Accurate, open data is crucial to cross-sector grid planning and disaster prevention – Geospatial World

“A particularly promising example of the kind of collective, cross-sector response needed to address this issue comes in the form of utility companies opening grid data up to competitors and even customers. Western Power Distribution has launched an open-access web portal offering detailed data on everything from consumption to generation across its network. The City of London is also working with utility companies to create a combined on-demand digital map of its subterranean pipes and cables where workers can see nearby underground infrastructure on mobile phones or laptop computers before a dig.

Geospatial data on the location and condition of frozen gas pipes could help to protect other underground infrastructure and avert disasters. Data predicting how vegetation growth might impact electricity lines could help a telecoms network operator anticipate potential interference with millimeter waves from nearby 5G antennae. In another example, we are working to integrate IBM Weather Group’s LIDAR and satellite data with geospatial network information to help electrical utilities predict and prevent encroachment on electric transmission and distribution lines….

The trend towards data sharing requires an industry-wide step-change in the capture and curation of data to ensure all companies have a comprehensive, current picture of their networks and use geospatial information systems built around open design principles. This would ensure a consistent standard of network data is captured and shared across the industry. Rich, real-time, and open data can help foster a utility sector built around cooperation that facilitates a higher standard of network resilience despite the challenging environmental issues we face today.”

Call extended: Special Issue: “Co-creation and Participation Fueled by Open Data” | JeDEM – eJournal of eDemocracy and Open Government

Background  

In the past decade, a large diversity of policies made open and machine-readable data the new default for government information worldwide. And not only government are openly sharing their data. Companies, researchers and citizens increasingly share the data they have collected with others. 

Governments often justify their efforts to publish open datasets by various arguments ranging from economic effects to broader societal goals, including anecdotal best practice cases. Some countries mainly refer to value creation concerning public participation and co-creation, including Obama’s executive order from 2009. Others stress that opening government datasets is a double-edged sword with rising costs for publishing to be paid by the tax-payer, diminishing public authorities’ possibilities to sell data to generate profits and shift profits to global companies. Companies, researchers and citizens experience various other drivers for sharing their data, although these drivers may also overlap with each other and with those of governments.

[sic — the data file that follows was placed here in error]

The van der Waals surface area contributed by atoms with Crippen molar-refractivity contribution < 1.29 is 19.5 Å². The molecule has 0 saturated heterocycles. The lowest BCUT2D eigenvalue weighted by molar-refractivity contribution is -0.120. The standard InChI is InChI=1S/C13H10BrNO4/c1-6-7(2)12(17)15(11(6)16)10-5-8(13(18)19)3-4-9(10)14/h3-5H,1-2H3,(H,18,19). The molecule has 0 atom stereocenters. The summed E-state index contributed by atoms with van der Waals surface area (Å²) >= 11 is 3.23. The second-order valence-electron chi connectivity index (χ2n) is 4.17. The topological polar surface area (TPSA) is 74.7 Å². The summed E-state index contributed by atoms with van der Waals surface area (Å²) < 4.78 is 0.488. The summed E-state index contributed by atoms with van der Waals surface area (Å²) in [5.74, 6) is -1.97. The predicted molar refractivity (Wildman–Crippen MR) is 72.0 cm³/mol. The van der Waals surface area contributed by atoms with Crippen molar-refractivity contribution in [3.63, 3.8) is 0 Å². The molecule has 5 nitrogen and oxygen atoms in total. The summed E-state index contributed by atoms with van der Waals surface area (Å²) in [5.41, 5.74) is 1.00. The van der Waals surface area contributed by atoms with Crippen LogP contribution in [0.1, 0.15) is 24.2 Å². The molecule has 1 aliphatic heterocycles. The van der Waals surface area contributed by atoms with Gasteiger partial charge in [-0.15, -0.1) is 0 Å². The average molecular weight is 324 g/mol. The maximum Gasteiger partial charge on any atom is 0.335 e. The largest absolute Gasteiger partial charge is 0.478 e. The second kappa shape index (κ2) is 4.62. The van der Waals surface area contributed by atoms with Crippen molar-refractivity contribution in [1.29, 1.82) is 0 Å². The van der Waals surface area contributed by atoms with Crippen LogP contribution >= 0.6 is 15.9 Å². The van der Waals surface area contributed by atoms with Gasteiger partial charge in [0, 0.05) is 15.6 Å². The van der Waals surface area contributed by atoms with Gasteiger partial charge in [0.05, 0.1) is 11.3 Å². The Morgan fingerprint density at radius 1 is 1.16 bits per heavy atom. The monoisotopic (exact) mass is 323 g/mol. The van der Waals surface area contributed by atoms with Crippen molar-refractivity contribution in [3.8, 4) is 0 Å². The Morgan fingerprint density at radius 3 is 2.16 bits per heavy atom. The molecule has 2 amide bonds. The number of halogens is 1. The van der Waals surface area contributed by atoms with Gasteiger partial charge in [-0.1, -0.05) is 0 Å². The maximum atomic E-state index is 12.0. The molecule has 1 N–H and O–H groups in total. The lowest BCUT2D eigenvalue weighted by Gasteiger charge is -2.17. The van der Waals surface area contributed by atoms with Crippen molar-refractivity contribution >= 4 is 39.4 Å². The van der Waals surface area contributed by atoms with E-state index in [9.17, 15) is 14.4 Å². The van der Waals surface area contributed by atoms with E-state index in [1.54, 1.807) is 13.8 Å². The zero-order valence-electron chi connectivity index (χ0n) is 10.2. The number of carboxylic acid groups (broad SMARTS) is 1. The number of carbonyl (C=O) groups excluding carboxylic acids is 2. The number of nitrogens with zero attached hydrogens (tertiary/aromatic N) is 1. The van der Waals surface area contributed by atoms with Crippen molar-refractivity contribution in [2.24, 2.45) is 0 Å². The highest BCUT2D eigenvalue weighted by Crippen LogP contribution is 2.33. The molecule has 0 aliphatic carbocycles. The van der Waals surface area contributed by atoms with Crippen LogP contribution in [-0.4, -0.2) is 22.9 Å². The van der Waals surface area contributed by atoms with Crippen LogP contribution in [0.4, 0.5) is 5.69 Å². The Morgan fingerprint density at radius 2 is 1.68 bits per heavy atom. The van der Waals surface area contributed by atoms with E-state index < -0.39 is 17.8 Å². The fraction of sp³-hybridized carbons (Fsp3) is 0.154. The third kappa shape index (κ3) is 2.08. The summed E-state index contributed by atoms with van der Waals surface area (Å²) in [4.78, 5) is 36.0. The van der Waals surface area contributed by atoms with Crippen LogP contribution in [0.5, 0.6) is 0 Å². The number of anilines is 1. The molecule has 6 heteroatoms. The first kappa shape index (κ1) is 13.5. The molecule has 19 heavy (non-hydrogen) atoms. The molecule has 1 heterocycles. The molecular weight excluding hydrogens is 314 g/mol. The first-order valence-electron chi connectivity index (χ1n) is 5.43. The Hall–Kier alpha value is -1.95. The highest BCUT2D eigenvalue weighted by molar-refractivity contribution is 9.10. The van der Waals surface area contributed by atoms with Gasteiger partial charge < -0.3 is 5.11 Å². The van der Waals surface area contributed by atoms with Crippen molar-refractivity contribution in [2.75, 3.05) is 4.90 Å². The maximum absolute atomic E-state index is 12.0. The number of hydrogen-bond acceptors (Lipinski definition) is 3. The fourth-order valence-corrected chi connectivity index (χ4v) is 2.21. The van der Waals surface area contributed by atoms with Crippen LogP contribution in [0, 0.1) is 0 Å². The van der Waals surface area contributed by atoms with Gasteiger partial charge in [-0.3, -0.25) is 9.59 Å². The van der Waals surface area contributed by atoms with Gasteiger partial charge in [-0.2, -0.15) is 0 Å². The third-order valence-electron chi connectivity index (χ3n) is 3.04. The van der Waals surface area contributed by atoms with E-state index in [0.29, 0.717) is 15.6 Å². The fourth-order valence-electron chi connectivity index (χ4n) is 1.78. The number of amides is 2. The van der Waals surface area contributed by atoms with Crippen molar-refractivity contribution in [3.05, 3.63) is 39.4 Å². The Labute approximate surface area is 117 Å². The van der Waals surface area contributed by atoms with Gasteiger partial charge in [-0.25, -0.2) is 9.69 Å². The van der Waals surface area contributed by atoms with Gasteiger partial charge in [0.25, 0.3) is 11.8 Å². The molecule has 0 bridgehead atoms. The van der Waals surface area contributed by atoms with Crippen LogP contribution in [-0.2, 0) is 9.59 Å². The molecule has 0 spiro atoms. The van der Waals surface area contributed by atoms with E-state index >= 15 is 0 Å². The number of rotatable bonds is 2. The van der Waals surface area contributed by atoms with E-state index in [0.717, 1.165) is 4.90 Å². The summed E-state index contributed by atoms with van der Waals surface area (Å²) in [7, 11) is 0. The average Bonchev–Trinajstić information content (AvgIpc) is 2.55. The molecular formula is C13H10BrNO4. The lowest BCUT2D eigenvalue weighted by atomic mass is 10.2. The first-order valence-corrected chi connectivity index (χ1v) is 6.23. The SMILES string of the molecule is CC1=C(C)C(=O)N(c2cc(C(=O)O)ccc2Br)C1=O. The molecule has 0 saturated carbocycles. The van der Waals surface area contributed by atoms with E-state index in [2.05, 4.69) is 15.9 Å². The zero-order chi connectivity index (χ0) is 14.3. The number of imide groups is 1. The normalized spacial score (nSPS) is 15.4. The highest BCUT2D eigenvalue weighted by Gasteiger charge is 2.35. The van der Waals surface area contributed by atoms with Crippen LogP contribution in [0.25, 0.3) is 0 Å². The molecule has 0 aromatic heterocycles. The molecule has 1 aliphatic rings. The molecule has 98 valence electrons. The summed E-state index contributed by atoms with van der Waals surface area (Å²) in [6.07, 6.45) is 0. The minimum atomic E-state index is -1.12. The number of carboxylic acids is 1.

Now, more than ten years after the peak in attention for open data started, the scope of open data research has begun to shift more towards cases of open data use, implementation, and value creation and has slowly shifted towards co-creation and participation. However, much of this co-creation and participation research in the area of open data is anecdotal, and previous research limitedly addresses the topics of co-creation and public participation fueled by open data.  

Special Issue Objectives and Example Topics 

This special issue focuses on selected research that contributes to the theme “co-creation and participation fueled by open data” In this special issue, we consider that more impact can be realized with open data when multiple actors work together to create, provide, and use open data. Especially when the use of open data crosses domains and research disciplines, this might increase the impact of open data. For example, many global societal problems, such as climate change, migration, mobility, and energy transition, require the collaboration of various disciplines to develop appropriate solutions. By combining data derived from multiple thematic areas and combining skills and knowledge from various actors (e.g., researchers, citizens, entrepreneurs, and policymakers), new, innovative insights can be obtained. Examples of this co-creation and participation initiatives fueled by open data are hackathons, innovation contests or joined app development (e.g., Concilio, Molinari, & Morelli, 2017; Juell-Skielse, Hjalmarsson, Johannesson, & Rudmark, 2014; Purwanto, Zuiderwijk, & Janssen, 2019, 2020). 

The special issue will address a broad range of topics that should help readers better understand both the generic and specific aspects of co-creation and participation fueled by open data. It is not merely focused on open government data, but also covers research, business and citizen data. Within this scope, we invite original research papers and theoretical contributions that advance the field of research. We welcome qualitative and quantitative contributions, particularly such that combine rigor and relevance, including critical perspectives.